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Television Review

In 'Idol' stunner, America chooses rocker Cook over Archuleta

David Cook (center) is congratulated by fellow contestants David Archuleta (left) Carly Smithson, and Michael Johns after he was announced the winner of 'American Idol' last night at the Nokia Theatre in Los Angeles. David Cook (center) is congratulated by fellow contestants David Archuleta (left) Carly Smithson, and Michael Johns after he was announced the winner of "American Idol" last night at the Nokia Theatre in Los Angeles. (Kevork Djansezian/associated press)
Email|Print|Single Page| Text size + By Joanna Weiss
Globe Staff / May 22, 2008

It was proof that text-messaging tweens don't rule the "American Idol" universe. Confirmation that America appreciates a boy who can rock. In last night's season-seven "Idol" finale, David Cook, the versatile guitarist with the slightly gritty voice, beat David Archuleta, the baby-faced balladeer. The rocker shed tears through his eyeliner. The balladeer smiled. And for a few moments, the world seemed topsy-turvy, in a good way.

Once the confetti clears, will these results cement anyone's future? Not necessarily. As past "Idol" contestants such as Chris Daughtry have shown, winning is good but not essential - except as a matter of bragging rights for fans.

Still, Cook's success suggests a strong market out there for a rock-star mensch. "Idol" host Ryan Seacrest told the crowd that of 97.5 million votes cast Tuesday night - 23 million more than the previous "Idol" record - Cook took an impressive 56 percent. That marks a curious twist to a season that started out looking like an Archuleta gimme, and a final showdown that played to Archuleta's strengths. Even the judges seemed to backpedal last night: Simon Cowell, who declared Tuesday's show an Archuleta "knockout," announced that he'd rewatched, and "it wasn't quite so clear-cut."

Perhaps Cook's win proved that the performance show didn't matter; this season, loyalties were declared early, and the fanbase was deeply divided. Depending on whom you asked, Archuleta, 17, was either a soul of incomparable purity or a meek boy who needed to be rescued from the stage. Cook, 25, was either charmingly sweet or disconcertingly smug.

Last night, Cook seemed to demonstrate genuine sweetness, making brotherly gestures toward Archuleta, hugging his mom when he won, and doing his best to make a coronation song called "Time of My Life" sound palatable. He also got to rock, singing "Sharp-Dressed Man" with ZZ Top.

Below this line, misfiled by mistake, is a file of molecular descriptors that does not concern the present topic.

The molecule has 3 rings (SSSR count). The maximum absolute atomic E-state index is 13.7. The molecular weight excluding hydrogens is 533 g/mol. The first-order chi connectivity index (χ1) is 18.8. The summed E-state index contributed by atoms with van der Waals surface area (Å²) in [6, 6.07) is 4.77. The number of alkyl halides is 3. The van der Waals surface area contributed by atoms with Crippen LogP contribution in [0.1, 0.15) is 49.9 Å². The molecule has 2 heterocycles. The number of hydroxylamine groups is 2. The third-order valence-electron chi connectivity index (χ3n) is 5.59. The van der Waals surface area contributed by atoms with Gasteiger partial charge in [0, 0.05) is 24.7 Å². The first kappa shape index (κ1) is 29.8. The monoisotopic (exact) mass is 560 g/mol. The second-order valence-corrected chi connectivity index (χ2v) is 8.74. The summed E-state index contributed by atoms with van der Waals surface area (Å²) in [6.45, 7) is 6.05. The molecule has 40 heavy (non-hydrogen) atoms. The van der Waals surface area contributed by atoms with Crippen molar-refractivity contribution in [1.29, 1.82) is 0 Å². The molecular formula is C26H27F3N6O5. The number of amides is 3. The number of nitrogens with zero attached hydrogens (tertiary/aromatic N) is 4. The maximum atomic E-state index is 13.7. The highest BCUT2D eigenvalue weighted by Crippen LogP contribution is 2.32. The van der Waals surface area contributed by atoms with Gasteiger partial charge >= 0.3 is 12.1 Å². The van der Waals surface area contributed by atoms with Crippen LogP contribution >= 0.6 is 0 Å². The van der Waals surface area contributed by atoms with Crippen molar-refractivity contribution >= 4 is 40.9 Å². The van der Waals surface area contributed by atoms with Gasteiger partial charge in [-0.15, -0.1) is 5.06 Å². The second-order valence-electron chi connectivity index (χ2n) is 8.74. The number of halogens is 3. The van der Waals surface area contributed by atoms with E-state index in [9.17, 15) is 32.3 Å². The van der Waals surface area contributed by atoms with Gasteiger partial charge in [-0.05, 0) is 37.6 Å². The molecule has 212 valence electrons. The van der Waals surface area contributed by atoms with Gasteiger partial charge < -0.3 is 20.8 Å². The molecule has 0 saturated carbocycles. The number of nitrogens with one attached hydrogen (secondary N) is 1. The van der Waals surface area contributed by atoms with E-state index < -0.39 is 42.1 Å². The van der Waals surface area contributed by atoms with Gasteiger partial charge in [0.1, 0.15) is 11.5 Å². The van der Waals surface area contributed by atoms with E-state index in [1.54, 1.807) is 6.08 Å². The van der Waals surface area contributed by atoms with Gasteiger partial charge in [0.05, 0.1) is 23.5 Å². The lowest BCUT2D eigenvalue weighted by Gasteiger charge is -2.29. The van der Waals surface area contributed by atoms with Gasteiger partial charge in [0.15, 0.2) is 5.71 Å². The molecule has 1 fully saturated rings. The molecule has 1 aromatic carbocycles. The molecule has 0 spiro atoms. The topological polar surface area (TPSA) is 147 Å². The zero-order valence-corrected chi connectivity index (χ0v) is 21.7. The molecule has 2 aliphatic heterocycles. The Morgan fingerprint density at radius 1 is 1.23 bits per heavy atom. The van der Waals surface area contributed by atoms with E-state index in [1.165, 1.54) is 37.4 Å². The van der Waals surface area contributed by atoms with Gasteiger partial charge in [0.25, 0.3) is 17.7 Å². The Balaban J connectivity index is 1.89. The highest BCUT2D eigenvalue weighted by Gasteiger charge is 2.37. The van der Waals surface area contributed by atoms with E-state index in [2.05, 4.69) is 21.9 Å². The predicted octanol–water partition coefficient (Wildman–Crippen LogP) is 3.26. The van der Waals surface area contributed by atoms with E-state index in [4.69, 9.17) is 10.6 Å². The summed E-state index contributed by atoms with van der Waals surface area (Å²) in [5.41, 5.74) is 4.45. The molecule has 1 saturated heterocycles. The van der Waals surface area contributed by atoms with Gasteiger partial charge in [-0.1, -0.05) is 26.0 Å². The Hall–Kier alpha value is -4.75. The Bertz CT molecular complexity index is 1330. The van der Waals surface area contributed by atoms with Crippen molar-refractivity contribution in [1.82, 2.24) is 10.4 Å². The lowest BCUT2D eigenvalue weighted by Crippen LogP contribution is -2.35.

It was one of the highlights of the two-hour finale, along with some charming duets: Syesha Mercado crooned with Seal, while Brooke White, the barefoot nanny, sang "Teach Your Children" beside Graham Nash. Donna Summer, Bryan Adams, the Jonas Brothers, and George Michael made appearances, as did Ben Stiller, Jack Black, and Robert Downey Jr. Still, the show felt more like a swan song for ousted performers - and a plug for this summer's "American Idols Live" tour - than simply a celebrity parade.

Of course, the producers still found time for filler, reminding us of the long audition freakshow and promoting the new Mike Myers movie, using poor Archuleta and Cook as comic foils. Indeed, "Idol" and its zealous sponsors seem to ask more of contestants every year: In addition to kibitzing with Myers and learning choreography, both finalists somehow took the time to film "Risky Business"-style commercials for Guitar Hero.

On the other hand, that bit of air guitar was telling. Cook looked comfortable, and Archuleta seemed to be having the most fun he'd had all season. If, once his "Idol" tour duties are done, he gets to go home and play video games for a while, then the results wouldn't be half bad.

Joanna Weiss can be reached at weiss@globe.com.

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